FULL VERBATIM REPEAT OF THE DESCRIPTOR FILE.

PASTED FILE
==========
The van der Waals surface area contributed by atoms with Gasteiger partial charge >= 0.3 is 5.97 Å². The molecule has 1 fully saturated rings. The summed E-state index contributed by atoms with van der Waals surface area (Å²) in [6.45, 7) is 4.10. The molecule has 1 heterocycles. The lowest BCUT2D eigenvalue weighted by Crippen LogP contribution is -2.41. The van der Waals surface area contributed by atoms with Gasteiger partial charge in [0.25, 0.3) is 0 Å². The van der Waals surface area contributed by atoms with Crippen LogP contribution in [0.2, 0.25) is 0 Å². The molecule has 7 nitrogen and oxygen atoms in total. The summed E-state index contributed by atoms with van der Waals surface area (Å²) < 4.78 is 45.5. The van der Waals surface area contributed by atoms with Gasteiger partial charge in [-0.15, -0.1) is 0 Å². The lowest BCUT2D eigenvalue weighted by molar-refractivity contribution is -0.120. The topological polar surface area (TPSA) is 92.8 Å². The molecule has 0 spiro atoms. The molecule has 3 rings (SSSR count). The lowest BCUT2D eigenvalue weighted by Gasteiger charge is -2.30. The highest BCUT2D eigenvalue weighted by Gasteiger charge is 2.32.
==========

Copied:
The van der Waals surface area contributed by atoms with Gasteiger partial charge >= 0.3 is 5.97 Å². The molecule has 1 fully saturated rings. The summed E-state index contributed by atoms with van der Waals surface area (Å²) in [6.45, 7) is 4.10. The molecule has 1 heterocycles. The lowest BCUT2D eigenvalue weighted by Crippen LogP contribution is -2.41. The van der Waals surface area contributed by atoms with Gasteiger partial charge in [0.25, 0.3) is 0 Å². The van der Waals surface area contributed by atoms with Crippen LogP contribution in [0.2, 0.25) is 0 Å². The molecule has 7 nitrogen and oxygen atoms in total. The summed E-state index contributed by atoms with van der Waals surface area (Å²) < 4.78 is 45.5. The van der Waals surface area contributed by atoms with Gasteiger partial charge in [-0.15, -0.1) is 0 Å². The lowest BCUT2D eigenvalue weighted by molar-refractivity contribution is -0.120. The topological polar surface area (TPSA) is 92.8 Å². The molecule has 0 spiro atoms. The molecule has 3 rings (SSSR count). The lowest BCUT2D eigenvalue weighted by Gasteiger charge is -2.30. The highest BCUT2D eigenvalue weighted by Gasteiger charge is 2.32.